An early codification of dhimmitude can be found in the Pact of Umar, written by Umar b. Abd al-Aziz in the early 8th century. It states:
‘We shall not build in our cities or in their vicinity any new monasteries, churches, hermitages, or monks’ cells. We shall not restore, by night or by day, any of them that have fallen into ruin or which are located in the Muslims’ quarters.
We shall keep our gates wide open for the passerby and travelers. We shall provide three days’ food and lodging to any Muslims who pass our way.
We shall not shelter any spy in our churches or in our homes, nor shall we hide him from the Muslims.
We shall not teach our children the Qur’an.
We shall not hold public religious ceremonies. We shall not seek to proselytize anyone. We shall not prevent any of our kin from embracing Islam if they so desire.
We shall show deference to the Muslims and shall rise from our seats whenever they sit down.
We shall not attempt to resemble the Muslims in any way . . .
We shall not ride on saddles.
We shall not wear swords or bear weapons of any kind, or ever carry them with us.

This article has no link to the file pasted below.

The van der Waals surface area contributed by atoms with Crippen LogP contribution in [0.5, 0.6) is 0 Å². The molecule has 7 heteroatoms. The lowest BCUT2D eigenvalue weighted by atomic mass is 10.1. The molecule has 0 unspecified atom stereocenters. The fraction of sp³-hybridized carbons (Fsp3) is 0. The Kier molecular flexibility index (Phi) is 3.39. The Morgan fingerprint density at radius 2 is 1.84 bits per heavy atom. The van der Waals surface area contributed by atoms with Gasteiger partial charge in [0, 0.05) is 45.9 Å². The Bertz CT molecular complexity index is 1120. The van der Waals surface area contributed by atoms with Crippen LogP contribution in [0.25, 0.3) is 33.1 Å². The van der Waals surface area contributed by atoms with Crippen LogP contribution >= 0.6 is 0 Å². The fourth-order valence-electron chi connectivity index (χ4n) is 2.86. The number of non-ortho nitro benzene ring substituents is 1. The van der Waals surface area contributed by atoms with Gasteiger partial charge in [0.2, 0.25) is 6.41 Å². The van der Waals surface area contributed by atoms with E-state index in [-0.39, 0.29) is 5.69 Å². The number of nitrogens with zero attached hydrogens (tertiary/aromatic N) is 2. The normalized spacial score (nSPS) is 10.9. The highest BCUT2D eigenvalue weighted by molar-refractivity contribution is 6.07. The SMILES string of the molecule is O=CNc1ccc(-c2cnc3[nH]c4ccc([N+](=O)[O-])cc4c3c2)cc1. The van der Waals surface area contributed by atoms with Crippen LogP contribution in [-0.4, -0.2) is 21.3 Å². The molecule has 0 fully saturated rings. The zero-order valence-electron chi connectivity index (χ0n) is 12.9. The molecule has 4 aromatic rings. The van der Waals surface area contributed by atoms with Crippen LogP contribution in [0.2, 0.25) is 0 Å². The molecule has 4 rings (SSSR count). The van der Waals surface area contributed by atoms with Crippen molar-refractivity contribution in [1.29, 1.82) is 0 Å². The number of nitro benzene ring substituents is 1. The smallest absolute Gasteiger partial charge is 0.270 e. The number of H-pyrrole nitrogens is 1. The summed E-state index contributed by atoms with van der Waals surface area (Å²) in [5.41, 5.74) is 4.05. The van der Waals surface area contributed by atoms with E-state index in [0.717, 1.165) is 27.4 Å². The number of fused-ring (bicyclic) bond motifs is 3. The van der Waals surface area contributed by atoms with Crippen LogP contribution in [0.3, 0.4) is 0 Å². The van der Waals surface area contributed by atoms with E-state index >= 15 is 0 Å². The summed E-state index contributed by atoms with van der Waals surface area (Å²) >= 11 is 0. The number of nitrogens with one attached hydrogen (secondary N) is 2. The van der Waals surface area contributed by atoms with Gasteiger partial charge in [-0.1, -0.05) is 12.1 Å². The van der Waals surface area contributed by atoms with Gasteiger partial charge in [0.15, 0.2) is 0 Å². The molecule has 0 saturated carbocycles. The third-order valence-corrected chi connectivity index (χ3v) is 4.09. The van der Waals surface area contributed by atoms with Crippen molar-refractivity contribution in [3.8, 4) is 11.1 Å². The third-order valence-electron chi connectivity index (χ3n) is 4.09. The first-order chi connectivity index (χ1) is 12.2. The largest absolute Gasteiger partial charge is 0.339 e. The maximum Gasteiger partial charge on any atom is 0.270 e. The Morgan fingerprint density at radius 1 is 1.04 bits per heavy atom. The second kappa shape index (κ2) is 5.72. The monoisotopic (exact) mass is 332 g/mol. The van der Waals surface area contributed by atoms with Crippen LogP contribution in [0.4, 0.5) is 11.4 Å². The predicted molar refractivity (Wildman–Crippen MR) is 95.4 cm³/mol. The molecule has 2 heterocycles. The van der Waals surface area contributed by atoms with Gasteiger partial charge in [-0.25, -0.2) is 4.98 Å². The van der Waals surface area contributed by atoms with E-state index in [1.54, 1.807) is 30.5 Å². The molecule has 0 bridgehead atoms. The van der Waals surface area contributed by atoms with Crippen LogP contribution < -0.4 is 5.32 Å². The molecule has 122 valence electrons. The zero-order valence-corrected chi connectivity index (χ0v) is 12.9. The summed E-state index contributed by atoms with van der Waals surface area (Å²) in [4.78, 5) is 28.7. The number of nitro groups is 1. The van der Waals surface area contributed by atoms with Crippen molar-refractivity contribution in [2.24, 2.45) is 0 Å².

We shall not sell wines.
We shall clip the forelocks of our head.
We shall not display our crosses or our books anywhere in the Muslims’ thoroughfares or in their marketplaces. We shall only beat our clappers in our churches very quietly. We shall not raise our voices when reciting the service in our churches, nor when in the presence of Muslims. Neither shall we raise our voices in our funeral processions.
We shall not build our homes higher than theirs.’…
‘Anyone who deliberately strikes a Muslim will forfeit the protection of this pact.’[viii] The taxation and pillaging by the Arabs forced many of these people to flee Muslim lands or go into hiding in the mountains. This deprived the caliph of much of the revenue necessary to support the large army needed to support Islam’s conquests. To protect that revenue, he attached the taxes to the property. At this time, churches were also being converted into mosques.